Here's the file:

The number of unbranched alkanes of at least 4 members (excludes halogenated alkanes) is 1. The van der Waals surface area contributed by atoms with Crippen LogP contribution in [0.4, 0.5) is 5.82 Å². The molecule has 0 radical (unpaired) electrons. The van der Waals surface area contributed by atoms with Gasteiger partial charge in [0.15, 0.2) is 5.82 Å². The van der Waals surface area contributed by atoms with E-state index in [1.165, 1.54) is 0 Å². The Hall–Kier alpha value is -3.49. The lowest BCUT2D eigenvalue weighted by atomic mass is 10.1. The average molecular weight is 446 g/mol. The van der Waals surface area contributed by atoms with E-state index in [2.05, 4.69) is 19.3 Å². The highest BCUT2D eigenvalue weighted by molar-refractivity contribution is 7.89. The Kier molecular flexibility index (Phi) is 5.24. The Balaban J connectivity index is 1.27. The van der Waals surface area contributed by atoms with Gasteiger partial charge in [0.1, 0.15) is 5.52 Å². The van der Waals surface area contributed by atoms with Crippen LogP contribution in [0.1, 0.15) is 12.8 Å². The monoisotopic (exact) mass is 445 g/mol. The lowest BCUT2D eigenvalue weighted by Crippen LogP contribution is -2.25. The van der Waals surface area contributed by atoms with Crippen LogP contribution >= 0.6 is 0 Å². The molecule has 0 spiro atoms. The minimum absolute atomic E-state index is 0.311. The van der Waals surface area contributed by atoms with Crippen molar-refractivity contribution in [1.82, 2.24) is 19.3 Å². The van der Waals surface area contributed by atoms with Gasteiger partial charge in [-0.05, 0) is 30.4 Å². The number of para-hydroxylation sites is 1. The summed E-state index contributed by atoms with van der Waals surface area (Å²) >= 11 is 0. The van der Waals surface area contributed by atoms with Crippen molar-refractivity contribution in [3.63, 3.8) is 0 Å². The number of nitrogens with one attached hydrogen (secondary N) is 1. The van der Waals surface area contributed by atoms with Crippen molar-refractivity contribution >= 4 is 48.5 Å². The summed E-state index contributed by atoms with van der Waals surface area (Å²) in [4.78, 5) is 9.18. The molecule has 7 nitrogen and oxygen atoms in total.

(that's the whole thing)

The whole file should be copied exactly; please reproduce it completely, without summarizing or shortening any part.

The number of unbranched alkanes of at least 4 members (excludes halogenated alkanes) is 1. The van der Waals surface area contributed by atoms with Crippen LogP contribution in [0.4, 0.5) is 5.82 Å². The molecule has 0 radical (unpaired) electrons. The van der Waals surface area contributed by atoms with Gasteiger partial charge in [0.15, 0.2) is 5.82 Å². The van der Waals surface area contributed by atoms with E-state index in [1.165, 1.54) is 0 Å². The Hall–Kier alpha value is -3.49. The lowest BCUT2D eigenvalue weighted by atomic mass is 10.1. The average molecular weight is 446 g/mol. The van der Waals surface area contributed by atoms with E-state index in [2.05, 4.69) is 19.3 Å². The highest BCUT2D eigenvalue weighted by molar-refractivity contribution is 7.89. The Kier molecular flexibility index (Phi) is 5.24. The Balaban J connectivity index is 1.27. The van der Waals surface area contributed by atoms with Gasteiger partial charge in [0.1, 0.15) is 5.52 Å². The van der Waals surface area contributed by atoms with Crippen LogP contribution in [0.1, 0.15) is 12.8 Å². The monoisotopic (exact) mass is 445 g/mol. The lowest BCUT2D eigenvalue weighted by Crippen LogP contribution is -2.25. The van der Waals surface area contributed by atoms with Crippen LogP contribution >= 0.6 is 0 Å². The molecule has 0 spiro atoms. The minimum absolute atomic E-state index is 0.311. The van der Waals surface area contributed by atoms with Crippen molar-refractivity contribution in [1.82, 2.24) is 19.3 Å². The van der Waals surface area contributed by atoms with Gasteiger partial charge in [-0.05, 0) is 30.4 Å². The number of para-hydroxylation sites is 1. The summed E-state index contributed by atoms with van der Waals surface area (Å²) >= 11 is 0. The van der Waals surface area contributed by atoms with Crippen molar-refractivity contribution in [3.63, 3.8) is 0 Å². The number of nitrogens with one attached hydrogen (secondary N) is 1. The van der Waals surface area contributed by atoms with Crippen molar-refractivity contribution >= 4 is 48.5 Å². The summed E-state index contributed by atoms with van der Waals surface area (Å²) in [4.78, 5) is 9.18. The molecule has 7 nitrogen and oxygen atoms in total.